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June 20, 2017
Berkeley, CA – Seattle’s groundbreaking minimum wage law is raising pay for low-paid workers without hurting jobs, according to a new report released today by University of California, Berkeley economists. The report, which analyzes employment data before and after the law went into effect, finds no evidence of job loss in the city’s restaurant industry, even as pay reached $13 for workers in large companies.
“Seattle’s minimum wage law is working as intended, raising pay for low-wage workers, without negatively affecting jobs,” said Professor Michael Reich, lead author of the report. “These findings are consistent with the lion’s share of rigorous academic minimum wage research studies.”
Seattle was one of the first municipalities in the U.S. to enact a gradual minimum wage increase to $15 an hour. The minimum wage increased to $10 or $11, depending on business size on April 1, 2015. A second round of increases, including a $13 minimum for some large businesses, took effect on January 1, 2016. In 2017, minimum wage rates for workers in Seattle range between $11 an hour and $15 an hour. The full $15 minimum wage will be phased in for all workers in the city by 2021.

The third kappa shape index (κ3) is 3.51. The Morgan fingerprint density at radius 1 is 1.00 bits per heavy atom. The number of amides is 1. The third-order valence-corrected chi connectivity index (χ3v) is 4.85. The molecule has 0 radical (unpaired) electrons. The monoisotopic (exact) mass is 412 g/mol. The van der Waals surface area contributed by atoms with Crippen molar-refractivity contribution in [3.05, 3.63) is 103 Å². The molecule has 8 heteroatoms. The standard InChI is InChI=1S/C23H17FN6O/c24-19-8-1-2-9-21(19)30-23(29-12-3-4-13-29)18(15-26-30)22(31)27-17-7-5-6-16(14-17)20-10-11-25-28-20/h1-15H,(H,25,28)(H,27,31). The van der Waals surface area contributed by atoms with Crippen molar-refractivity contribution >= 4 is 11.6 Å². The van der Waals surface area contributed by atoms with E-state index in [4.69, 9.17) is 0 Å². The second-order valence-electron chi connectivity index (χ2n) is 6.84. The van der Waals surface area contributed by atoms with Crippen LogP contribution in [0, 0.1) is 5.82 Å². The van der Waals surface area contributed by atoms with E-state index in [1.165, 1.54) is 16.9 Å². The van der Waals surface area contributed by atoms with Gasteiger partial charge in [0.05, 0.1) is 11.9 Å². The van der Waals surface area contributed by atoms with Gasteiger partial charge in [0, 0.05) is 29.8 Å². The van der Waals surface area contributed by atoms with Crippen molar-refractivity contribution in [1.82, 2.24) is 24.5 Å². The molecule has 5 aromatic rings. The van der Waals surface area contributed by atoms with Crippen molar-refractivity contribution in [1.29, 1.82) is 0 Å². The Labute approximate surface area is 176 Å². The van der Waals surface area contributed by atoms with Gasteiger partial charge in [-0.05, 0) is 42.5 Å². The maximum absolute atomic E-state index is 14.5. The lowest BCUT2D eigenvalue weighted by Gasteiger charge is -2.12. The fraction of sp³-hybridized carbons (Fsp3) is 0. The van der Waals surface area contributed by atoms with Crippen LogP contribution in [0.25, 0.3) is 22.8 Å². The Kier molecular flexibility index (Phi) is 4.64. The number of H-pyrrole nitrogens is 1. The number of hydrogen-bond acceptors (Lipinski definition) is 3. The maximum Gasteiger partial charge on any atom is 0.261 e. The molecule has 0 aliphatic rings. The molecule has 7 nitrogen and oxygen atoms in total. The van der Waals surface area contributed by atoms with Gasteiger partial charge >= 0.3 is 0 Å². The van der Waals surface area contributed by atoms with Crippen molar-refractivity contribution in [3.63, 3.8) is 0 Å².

Using state-of- the-art “synthetic controls” methods, the researchers analyzed county and city-level data for 2009 to 2016 for all employees in the Quarterly Census of Employment and Wages. They compared Seattle’s restaurant pay and job growth patterns with a “synthetic Seattle,” constructed from a weighted average of comparable metropolitan economies across the U. S.
The results of the UC Berkeley analysis show that wages in Seattle’s food service industry increased because of the minimum wage law. The wage increase was less pronounced in full-service restaurants, suggesting that restaurants took advantage of the new tip credit included in the city’s minimum ordinance.
The Seattle report is the first in an ongoing series of studies by the University of California research team. They are also examining other U.S. cities that have significantly raised their minimum wage. Similar studies of Chicago, Oakland, San Francisco, San Jose and New York City will follow.
CONTACT: Michael Reich, report co-author, Co-Chair, Center on Wage and Employment Dynamics at the Institute for Research on Labor and Employment, UC Berkeley, firstname.lastname@example.org, (510) 384-4551 (cell)